News Wrap: Health care law surpassed original goal of 7 million enrolled, White House says

In our news wrap Tuesday, more than 7 million people have signed up for health insurance under the Affordable Care Act, despite technical glitches on during its rollout and the rush leading up to the enrollment deadline. Also, NATO ordered a halt to all civilian and military cooperation with Russia, and agreed to consider sending more forces to parts of Eastern Europe.

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    President Obama announced this afternoon that 7.1 million people signed up for health insurance before last night's deadline. That tops the administration's original goal, and it came despite glitches on the website.

    The president marked the achievement with an event in the White House Rose Garden.


    Millions of our fellow citizens know the economic security of health insurance who didn't just a few years ago. And that's something to be proud of. Regardless of your politics or your feelings about me or your feelings about this law, that's something that's good for our economy, and it's good for our country. And there's no good reason to go back.


    There was no immediate word on how many of the enrollees were previously uninsured or how many have paid their premiums.

    And beyond those questions, Republicans charged again the health care law is doing more harm than good.

  • Senate Minority Leader Mitch McConnell:

  • SEN. MITCH MCCONNELL, R, Ky., Minority Leader:

    All across the country, our constituents are having an unpleasant interaction with Obamacare, whether they can sign up for a policy or not. What they're discovering is, of course, higher premiums, higher deductibles. Many of them are losing their jobs. And so it is really a catastrophe for the country, both for the health care providers and the consumers.


    The total number of 2014 enrollees is expected to go higher still. Officials have said applicants who began the enrollment process, but weren't able to complete it, will likely qualify for an extension.

    For the first time in more than seven years, no American troops died in Afghanistan during an entire month. Casualties have been declining as the size of the U.S. force dwindles to 33,000. The Pentagon said today the last month with no U.S. fatalities in the Afghan war was January of 2007.

    The official death toll from the Washington state mudslide reached 27 today, while the number of people missing was lowered to 22. Meanwhile, Governor Jay Inslee reported that damage from the slide has reached $10 million. He asked for a federal disaster declaration.

    Bad weather again hindered the search for the missing Malaysia Airlines flight. Eleven planes returned to their base in Perth, Australia, without finding anything. And the head of the search effort warned, it could drag on for a long time.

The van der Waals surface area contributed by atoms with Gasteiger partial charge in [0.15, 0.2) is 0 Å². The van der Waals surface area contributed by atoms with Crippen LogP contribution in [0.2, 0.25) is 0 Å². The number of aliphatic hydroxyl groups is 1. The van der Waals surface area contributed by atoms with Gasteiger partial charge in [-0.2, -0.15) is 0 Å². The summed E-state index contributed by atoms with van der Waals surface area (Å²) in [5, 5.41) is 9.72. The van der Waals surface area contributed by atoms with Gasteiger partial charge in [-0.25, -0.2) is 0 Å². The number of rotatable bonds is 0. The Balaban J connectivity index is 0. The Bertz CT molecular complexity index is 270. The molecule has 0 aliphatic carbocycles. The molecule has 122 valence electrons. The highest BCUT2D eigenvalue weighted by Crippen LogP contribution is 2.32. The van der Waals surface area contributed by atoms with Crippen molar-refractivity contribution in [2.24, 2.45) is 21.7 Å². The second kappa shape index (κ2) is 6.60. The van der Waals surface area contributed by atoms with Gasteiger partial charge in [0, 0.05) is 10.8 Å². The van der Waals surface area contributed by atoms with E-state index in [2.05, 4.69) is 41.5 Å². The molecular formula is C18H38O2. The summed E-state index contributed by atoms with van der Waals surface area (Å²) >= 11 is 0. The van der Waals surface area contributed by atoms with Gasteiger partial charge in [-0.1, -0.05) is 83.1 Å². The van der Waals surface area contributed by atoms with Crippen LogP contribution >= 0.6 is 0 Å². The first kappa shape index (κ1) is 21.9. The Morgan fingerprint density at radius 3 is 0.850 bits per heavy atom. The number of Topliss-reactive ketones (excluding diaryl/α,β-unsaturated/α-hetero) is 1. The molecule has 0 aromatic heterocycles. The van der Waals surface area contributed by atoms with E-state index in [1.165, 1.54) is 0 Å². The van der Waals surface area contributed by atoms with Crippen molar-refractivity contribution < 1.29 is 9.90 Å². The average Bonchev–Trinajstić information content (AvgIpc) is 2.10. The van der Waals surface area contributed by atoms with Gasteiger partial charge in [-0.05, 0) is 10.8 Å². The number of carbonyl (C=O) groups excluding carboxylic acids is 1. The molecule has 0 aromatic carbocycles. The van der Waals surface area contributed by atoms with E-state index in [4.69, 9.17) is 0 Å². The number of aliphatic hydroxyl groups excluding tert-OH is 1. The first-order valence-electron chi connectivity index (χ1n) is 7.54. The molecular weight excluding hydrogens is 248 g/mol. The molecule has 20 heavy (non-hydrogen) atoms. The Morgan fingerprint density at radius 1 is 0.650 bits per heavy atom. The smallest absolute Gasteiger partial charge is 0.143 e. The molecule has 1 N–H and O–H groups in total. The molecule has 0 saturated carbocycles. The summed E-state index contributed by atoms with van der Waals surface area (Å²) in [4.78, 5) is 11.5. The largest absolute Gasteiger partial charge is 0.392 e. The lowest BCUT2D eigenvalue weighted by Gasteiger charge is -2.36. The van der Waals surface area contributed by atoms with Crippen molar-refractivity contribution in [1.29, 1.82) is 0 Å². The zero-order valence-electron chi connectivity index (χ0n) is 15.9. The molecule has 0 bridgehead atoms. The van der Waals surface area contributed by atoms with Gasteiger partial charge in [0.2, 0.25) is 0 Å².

John Sparks of Independent Television News went out with one of the planes and filed this report.


    Personnel and planes from five nations have gathered here, and the recovery of the stricken jetliner now their collective responsibility.

    But they have made little progress. Still, nobody's giving up. Crew members from this Australian Orion have already made eight attempts to find debris from Flight 370. Yet all they have found so far is bad weather and plenty of false leads.

  • SMOKEY DAWSON, Flight Lieutenant, Australian Air Force:

    There's been multiple sightings of objects. It's just, the problem is, they haven't been able to confirm whether or not they're related to the aircraft. And that's the difficulty we have.


    Flight Lieutenant Dawson provided an example. They saw this yesterday.


    Can you tell what that is?

  • MAN:



    Neither can I. You have got to try and I.D. it, but it's a tradeoff between identifying something and continuing with the search as well.


    These are not ideal conditions to conduct a search operation. In fact, the pilot's just called the weather shocking. The visibility is poor. The swell is high. And that doesn't make it easy to find debris. It's a pretty bumpy ride as well.

    The aircraft bounced around 350 feet above the water, and the crew did their best, trying to pick out objects on the surface, but they didn't see much, a few fishing buoys and a pod of whales. Once again, there was no sign of MH370.

    Their work was painstaking and professional, but 10 Squadron's latest mission offered little in return, no debris no evidence of a Boeing 777 that's disappeared without a trace. Still, the Australians and their Orion will be back up there tomorrow.


    For the first time, evacuees from the Fukushima nuclear disaster in Japan will be allowed to live in their former homes. More than 100,000 people fled the 12-mile hot zone around the plant after an earthquake and tsunami wrecked three nuclear reactors in March of 2011. As of today, 357 people were allowed to go back to an area where radiation levels are deemed safe. It was not clear how many would decide to make the move.

    NATO member countries ordered a halt today to all civilian and military cooperation with Russia. They also agreed to consider sending more arms and troops to parts of Eastern Europe. It's a reaction to Russia's annexation of Crimea and troop buildup near Eastern Ukraine. Meanwhile, Moscow sharply increased natural gas prices for Ukraine. The move puts new pressure on the financially struggling nation.

    In economic news, U.S. auto sales picked up last month. Chrysler reported a 13 percent increase in sales. Ford, Toyota and Nissan all reported single-digit gains. General Motors was up 4 percent, despite a series of safety recalls.

    On Wall Street today, the Dow Jones industrial average gained nearly 75 points to close at 16,532. The Nasdaq rose 69 points to close at 4,268. The S&P 500 added 13 to finish at 1,885.

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